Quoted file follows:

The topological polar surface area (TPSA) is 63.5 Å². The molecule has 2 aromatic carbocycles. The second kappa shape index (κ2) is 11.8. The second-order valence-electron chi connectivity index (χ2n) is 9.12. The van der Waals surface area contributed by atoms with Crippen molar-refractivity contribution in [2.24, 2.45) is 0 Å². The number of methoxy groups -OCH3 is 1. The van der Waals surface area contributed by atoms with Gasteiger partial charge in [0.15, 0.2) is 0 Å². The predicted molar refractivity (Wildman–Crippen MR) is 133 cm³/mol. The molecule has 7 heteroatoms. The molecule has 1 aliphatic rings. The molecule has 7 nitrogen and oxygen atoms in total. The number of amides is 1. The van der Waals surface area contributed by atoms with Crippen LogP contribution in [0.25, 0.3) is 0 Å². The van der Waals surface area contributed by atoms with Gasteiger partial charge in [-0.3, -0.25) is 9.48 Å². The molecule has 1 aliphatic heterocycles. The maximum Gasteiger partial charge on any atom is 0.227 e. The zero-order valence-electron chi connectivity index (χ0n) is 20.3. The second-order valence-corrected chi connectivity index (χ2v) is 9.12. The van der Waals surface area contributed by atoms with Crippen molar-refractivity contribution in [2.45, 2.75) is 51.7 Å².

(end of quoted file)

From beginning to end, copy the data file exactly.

The topological polar surface area (TPSA) is 63.5 Å². The molecule has 2 aromatic carbocycles. The second kappa shape index (κ2) is 11.8. The second-order valence-electron chi connectivity index (χ2n) is 9.12. The van der Waals surface area contributed by atoms with Crippen molar-refractivity contribution in [2.24, 2.45) is 0 Å². The number of methoxy groups -OCH3 is 1. The van der Waals surface area contributed by atoms with Gasteiger partial charge in [0.15, 0.2) is 0 Å². The predicted molar refractivity (Wildman–Crippen MR) is 133 cm³/mol. The molecule has 7 heteroatoms. The molecule has 1 aliphatic rings. The molecule has 7 nitrogen and oxygen atoms in total. The number of amides is 1. The van der Waals surface area contributed by atoms with Crippen LogP contribution in [0.25, 0.3) is 0 Å². The van der Waals surface area contributed by atoms with Gasteiger partial charge in [-0.3, -0.25) is 9.48 Å². The molecule has 1 aliphatic heterocycles. The maximum Gasteiger partial charge on any atom is 0.227 e. The zero-order valence-electron chi connectivity index (χ0n) is 20.3. The second-order valence-corrected chi connectivity index (χ2v) is 9.12. The van der Waals surface area contributed by atoms with Crippen molar-refractivity contribution in [2.45, 2.75) is 51.7 Å².